mxGenerateData {OpenMx} | R Documentation |

## Generate data based on an mxModel (or a data.frame)

### Description

This function returns a new (simulated) data set based on either the model-implied distribution if a model is provided, OR saturated model if a data.frame is given in the model parameter.

See below for important details

### Usage

```
mxGenerateData(model, nrows, returnModel=FALSE, use.miss = TRUE,
..., .backend=TRUE, subname=NULL, empirical=FALSE, nrowsProportion,
silent=FALSE)
```

### Arguments

`model` |
A data.frame or MxModel object upon which the data are generated. |

`nrows` |
Numeric. The number of rows of data to generate (default = same as in the original data) |

`returnModel` |
Whether to return the model with new data, or just return the new data.frames (default) |

`use.miss` |
Whether to approximate the missingness pattern of the original data (TRUE by default). |

`...` |
Not used; forces remaining arguments to be specified by name. |

`.backend` |
Whether to use the backend to generate data (TRUE by default for speed) |

`subname` |
If given, limits data generation to this sub model. |

`empirical` |
Whether the generate data should match the distribution of the current data exactly. Uses mvrnorm instead of rmvnorm |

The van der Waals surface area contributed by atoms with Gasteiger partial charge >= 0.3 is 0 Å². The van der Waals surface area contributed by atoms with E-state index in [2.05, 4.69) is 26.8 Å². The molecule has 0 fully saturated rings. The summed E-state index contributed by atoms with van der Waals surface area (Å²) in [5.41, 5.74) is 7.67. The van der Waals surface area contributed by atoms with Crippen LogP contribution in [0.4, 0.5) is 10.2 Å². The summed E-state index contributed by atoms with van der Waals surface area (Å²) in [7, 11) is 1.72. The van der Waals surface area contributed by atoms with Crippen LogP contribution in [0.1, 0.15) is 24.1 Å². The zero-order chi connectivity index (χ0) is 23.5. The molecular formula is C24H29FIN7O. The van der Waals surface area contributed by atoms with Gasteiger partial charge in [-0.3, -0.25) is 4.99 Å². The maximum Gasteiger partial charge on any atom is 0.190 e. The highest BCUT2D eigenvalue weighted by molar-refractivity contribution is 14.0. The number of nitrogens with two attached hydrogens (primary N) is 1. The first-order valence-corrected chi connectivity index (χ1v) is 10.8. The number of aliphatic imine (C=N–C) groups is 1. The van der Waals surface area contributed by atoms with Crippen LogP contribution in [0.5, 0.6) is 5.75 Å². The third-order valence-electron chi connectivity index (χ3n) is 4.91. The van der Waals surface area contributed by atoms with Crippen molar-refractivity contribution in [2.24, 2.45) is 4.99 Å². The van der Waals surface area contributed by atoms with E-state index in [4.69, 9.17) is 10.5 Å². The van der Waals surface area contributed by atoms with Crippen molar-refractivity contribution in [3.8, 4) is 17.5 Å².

`nrowsProportion` |
Numeric. The number of rows of data to generate expressed as a proportion of the current number of rows. |

`silent` |
Logical. Whether to report progress during time consuming data generation. |

### Details

When given a data.frame as a model, the model is assumed to be saturated multivariate Gaussian and the expected distribution is obtained using mxDataWLS. In this case, the default number of rows is assumed to be the number of rows in the original data.frame, but any other number of rows can also be requested.

When given an MxModel, the model-implied means and covariance are extracted. It then generates data with the same mean and covariance. Data can be generated based on Normal (mxExpectationNormal), RAM (mxExpectationRAM), LISREL (mxExpectationLISREL), and state space (mxExpectationStateSpace) models.

Please note that this function samples data from the model-implied distribution(s); it does not sample from the data object in the model. That is, this function generates new data rather than pulling data that already exist from the model.